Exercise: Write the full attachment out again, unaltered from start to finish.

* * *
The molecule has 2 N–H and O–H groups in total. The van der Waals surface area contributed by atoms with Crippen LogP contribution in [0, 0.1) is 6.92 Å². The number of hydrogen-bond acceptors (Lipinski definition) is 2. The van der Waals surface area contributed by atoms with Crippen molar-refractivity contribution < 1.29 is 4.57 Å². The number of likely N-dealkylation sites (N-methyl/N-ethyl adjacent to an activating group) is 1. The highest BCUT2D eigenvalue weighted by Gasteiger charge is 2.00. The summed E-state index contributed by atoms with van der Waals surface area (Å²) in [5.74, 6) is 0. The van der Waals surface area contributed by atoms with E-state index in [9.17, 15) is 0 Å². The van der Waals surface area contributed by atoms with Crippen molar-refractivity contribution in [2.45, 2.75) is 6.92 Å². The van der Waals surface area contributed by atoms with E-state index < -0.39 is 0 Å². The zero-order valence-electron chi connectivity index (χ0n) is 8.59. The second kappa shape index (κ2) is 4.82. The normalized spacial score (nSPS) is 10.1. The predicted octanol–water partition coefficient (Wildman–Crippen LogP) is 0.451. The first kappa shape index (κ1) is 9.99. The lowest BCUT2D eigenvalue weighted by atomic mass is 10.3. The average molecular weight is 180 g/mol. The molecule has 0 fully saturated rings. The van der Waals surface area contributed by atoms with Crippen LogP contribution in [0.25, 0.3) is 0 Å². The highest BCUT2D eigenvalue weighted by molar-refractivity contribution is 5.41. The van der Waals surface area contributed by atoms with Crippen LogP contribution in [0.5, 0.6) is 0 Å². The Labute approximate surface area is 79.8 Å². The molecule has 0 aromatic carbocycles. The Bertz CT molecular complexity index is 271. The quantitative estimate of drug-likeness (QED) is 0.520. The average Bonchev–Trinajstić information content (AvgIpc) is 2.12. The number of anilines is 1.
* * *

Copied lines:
The molecule has 2 N–H and O–H groups in total. The van der Waals surface area contributed by atoms with Crippen LogP contribution in [0, 0.1) is 6.92 Å². The number of hydrogen-bond acceptors (Lipinski definition) is 2. The van der Waals surface area contributed by atoms with Crippen molar-refractivity contribution < 1.29 is 4.57 Å². The number of likely N-dealkylation sites (N-methyl/N-ethyl adjacent to an activating group) is 1. The highest BCUT2D eigenvalue weighted by Gasteiger charge is 2.00. The summed E-state index contributed by atoms with van der Waals surface area (Å²) in [5.74, 6) is 0. The van der Waals surface area contributed by atoms with E-state index in [9.17, 15) is 0 Å². The van der Waals surface area contributed by atoms with Crippen molar-refractivity contribution in [2.45, 2.75) is 6.92 Å². The van der Waals surface area contributed by atoms with E-state index < -0.39 is 0 Å². The zero-order valence-electron chi connectivity index (χ0n) is 8.59. The second kappa shape index (κ2) is 4.82. The normalized spacial score (nSPS) is 10.1. The predicted octanol–water partition coefficient (Wildman–Crippen LogP) is 0.451. The first kappa shape index (κ1) is 9.99. The lowest BCUT2D eigenvalue weighted by atomic mass is 10.3. The average molecular weight is 180 g/mol. The molecule has 0 fully saturated rings. The van der Waals surface area contributed by atoms with Crippen LogP contribution in [0.25, 0.3) is 0 Å². The highest BCUT2D eigenvalue weighted by molar-refractivity contribution is 5.41. The van der Waals surface area contributed by atoms with Crippen LogP contribution in [0.5, 0.6) is 0 Å². The Labute approximate surface area is 79.8 Å². The molecule has 0 aromatic carbocycles. The Bertz CT molecular complexity index is 271. The quantitative estimate of drug-likeness (QED) is 0.520. The average Bonchev–Trinajstić information content (AvgIpc) is 2.12. The number of anilines is 1.